Warren Buffett once said, "The most important thing to do if you find yourself in a hole is to stop digging." That's precisely what he did with his position in Verizon (VZ -0.96%).

Warren Buffett, through Berkshire Hathaway (BRK.A -1.12%) (BRK.B -0.86%), owns many stocks. However, one stock he and the company no longer owns is Verizon. After initiating a position in Verizon in the fourth quarter of 2020, the Oracle of Omaha has completely sold his $70 million position in the telecom giant.  

This sell-off is a continuation of a process initiated in the first quarter, as this position was worth just under $8.4 billion before the selling began. However, after purchasing 159 million shares in early 2021 and late 2020 for around $59 per share and then selling for about $53, this position lost Berkshire money -- even when dividends are added in.

Should investors follow Buffett's move and get out of the stock? Or is there an upside ahead for Verizon? Let's dig in.

Verizon's guidance reduction is troublesome

One of the likely reasons Buffett has sold out of Verizon stock is poor results. In Q1, revenue grew by a mere 2.1% year over year, but earnings per share (EPS) fell by 0.7% to $1.35. Second-quarter results weren't any better, with revenue barely squeaking out a greater value with 0.1% year-over-year growth and EPS falling 5.8%.

Verizon is a mature business and is unlikely to be the next high-growth tech stock, so anyone examining the stock (including me) needs to temper his or her expectations. That's also what Verizon told shareholders to do when it slashed the remainder of its 2022 guidance. So instead of the $5.40 to $5.55 EPS investors were expecting, Verizon reduced that range to $5.10 to $5.25. Pundits might argue that that reduction only represents a 5.5% guide down. But with Verizon, a 5.5% guide down is a significant drop.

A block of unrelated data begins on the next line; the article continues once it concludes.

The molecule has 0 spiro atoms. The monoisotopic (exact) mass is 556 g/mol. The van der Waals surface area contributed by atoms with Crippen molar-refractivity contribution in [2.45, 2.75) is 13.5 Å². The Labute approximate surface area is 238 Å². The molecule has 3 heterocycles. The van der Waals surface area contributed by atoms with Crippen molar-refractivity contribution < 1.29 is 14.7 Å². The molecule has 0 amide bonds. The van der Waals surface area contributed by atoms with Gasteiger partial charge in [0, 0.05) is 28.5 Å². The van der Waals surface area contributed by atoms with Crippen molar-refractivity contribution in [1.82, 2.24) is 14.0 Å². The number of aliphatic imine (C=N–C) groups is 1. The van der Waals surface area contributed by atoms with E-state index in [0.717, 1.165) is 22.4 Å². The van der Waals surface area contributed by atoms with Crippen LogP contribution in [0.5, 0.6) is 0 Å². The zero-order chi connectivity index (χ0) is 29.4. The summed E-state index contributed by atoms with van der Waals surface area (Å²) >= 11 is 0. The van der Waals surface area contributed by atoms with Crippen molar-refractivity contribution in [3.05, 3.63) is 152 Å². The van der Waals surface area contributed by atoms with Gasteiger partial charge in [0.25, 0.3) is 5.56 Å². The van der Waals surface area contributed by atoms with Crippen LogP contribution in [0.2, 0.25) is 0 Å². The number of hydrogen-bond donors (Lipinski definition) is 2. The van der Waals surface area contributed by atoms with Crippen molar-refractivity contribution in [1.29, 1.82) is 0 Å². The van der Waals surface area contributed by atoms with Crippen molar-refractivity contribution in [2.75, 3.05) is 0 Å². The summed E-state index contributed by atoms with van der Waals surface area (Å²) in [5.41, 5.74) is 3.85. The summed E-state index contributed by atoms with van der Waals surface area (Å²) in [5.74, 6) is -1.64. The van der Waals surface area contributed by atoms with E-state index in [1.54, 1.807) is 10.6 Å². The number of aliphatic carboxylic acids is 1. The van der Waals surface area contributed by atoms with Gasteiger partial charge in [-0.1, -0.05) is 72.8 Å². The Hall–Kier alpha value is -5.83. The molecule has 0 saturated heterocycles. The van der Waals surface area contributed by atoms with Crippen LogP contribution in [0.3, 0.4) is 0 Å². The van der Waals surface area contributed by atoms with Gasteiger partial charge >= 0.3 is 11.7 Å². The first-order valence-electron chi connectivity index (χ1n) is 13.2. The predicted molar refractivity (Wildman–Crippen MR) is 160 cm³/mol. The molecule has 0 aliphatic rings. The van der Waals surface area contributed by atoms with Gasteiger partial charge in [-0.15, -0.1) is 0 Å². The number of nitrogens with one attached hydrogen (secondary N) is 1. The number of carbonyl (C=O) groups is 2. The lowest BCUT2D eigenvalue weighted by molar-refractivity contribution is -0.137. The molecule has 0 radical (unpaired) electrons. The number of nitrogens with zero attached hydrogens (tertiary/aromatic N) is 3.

But most investors aren't concerned with Verizon's growth; they just want to know if the dividend is safe.

How safe is Verizon's rather generous dividend?

One of the most attractive parts of Verizon's stock is its 5.79% dividend yield. However, most investment advice warns against taking positions in a stock that gets above a 6% yield, and Verizon is quickly approaching this number, thanks largely to a falling stock price.

However, the payout ratio (the percentage of earnings a company pays its shareholders in dividends) is well in line with historical norms.

VZ Payout Ratio Chart.

VZ Payout Ratio data by YCharts.

Furthermore, a conservative payout ratio of 51% is far from the threshold many investors would consider unsustainable (investors start to really worry when it elevates to around 75% to 80%). Still, with Verizon decreasing its earnings guidance, the payout ratio may increase slightly, but probably not enough to raise any alarm.

Verizon's dividend is safe for the time being, so investors shouldn't dump the stock on that account.

Additionally, Verizon trades at about 10 times earnings, so it's also a cheap stock. Could there be another reason investors like Buffett are dumping the stock?

Are rising interest rates the culprit?

When Buffett initiated his position in late 2020, interest rates were essentially 0%. So, the only way to make any interest income was to buy a dividend-paying stock, like Verizon. As interest rates began to rise, Verizon's stock price began to fall.

VZ Chart.

VZ data by YCharts.

This is likely the primary culprit for Verizon's stock's woes. Buffett saw the rising rates and knew investors would soon have other options for generating income that didn't include dealing with a shrinking stock price.

Still, with a regular index fund paying a small dividend (1.59% for the S&P 500 currently) and most companies in that index growing much faster than Verizon, I'd be more prone to purchase that than Verizon stock. Over time, Verizon's dividend can add up, but the business stagnation also worries me.

I don't think investors should sell Verizon's stock outright, but they need to understand that if Verizon's business can't produce meaningful growth, its dividend will have a hard time growing either.